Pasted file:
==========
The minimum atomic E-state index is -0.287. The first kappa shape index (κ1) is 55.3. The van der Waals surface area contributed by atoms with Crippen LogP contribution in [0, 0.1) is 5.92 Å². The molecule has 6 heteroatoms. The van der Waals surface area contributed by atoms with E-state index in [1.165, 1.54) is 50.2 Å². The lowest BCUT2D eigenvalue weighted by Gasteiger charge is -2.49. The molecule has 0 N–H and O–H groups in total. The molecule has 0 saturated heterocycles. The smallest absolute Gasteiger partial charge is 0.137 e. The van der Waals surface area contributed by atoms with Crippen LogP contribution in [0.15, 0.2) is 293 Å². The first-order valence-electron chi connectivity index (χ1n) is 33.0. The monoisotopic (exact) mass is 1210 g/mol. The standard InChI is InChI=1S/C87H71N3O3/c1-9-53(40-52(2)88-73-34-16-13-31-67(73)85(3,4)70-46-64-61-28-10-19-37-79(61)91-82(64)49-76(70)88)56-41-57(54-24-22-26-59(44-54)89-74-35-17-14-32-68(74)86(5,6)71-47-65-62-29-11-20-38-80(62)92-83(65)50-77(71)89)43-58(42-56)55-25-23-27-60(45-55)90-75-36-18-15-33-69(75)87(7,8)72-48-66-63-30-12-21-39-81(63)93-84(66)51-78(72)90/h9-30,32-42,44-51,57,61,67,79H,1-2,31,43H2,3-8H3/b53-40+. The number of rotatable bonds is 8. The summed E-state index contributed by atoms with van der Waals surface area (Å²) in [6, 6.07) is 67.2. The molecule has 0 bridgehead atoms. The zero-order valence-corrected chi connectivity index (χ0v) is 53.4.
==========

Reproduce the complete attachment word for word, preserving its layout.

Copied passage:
The minimum atomic E-state index is -0.287. The first kappa shape index (κ1) is 55.3. The van der Waals surface area contributed by atoms with Crippen LogP contribution in [0, 0.1) is 5.92 Å². The molecule has 6 heteroatoms. The van der Waals surface area contributed by atoms with E-state index in [1.165, 1.54) is 50.2 Å². The lowest BCUT2D eigenvalue weighted by Gasteiger charge is -2.49. The molecule has 0 N–H and O–H groups in total. The molecule has 0 saturated heterocycles. The smallest absolute Gasteiger partial charge is 0.137 e. The van der Waals surface area contributed by atoms with Crippen LogP contribution in [0.15, 0.2) is 293 Å². The first-order valence-electron chi connectivity index (χ1n) is 33.0. The monoisotopic (exact) mass is 1210 g/mol. The standard InChI is InChI=1S/C87H71N3O3/c1-9-53(40-52(2)88-73-34-16-13-31-67(73)85(3,4)70-46-64-61-28-10-19-37-79(61)91-82(64)49-76(70)88)56-41-57(54-24-22-26-59(44-54)89-74-35-17-14-32-68(74)86(5,6)71-47-65-62-29-11-20-38-80(62)92-83(65)50-77(71)89)43-58(42-56)55-25-23-27-60(45-55)90-75-36-18-15-33-69(75)87(7,8)72-48-66-63-30-12-21-39-81(63)93-84(66)51-78(72)90/h9-30,32-42,44-51,57,61,67,79H,1-2,31,43H2,3-8H3/b53-40+. The number of rotatable bonds is 8. The summed E-state index contributed by atoms with van der Waals surface area (Å²) in [6, 6.07) is 67.2. The molecule has 0 bridgehead atoms. The zero-order valence-corrected chi connectivity index (χ0v) is 53.4.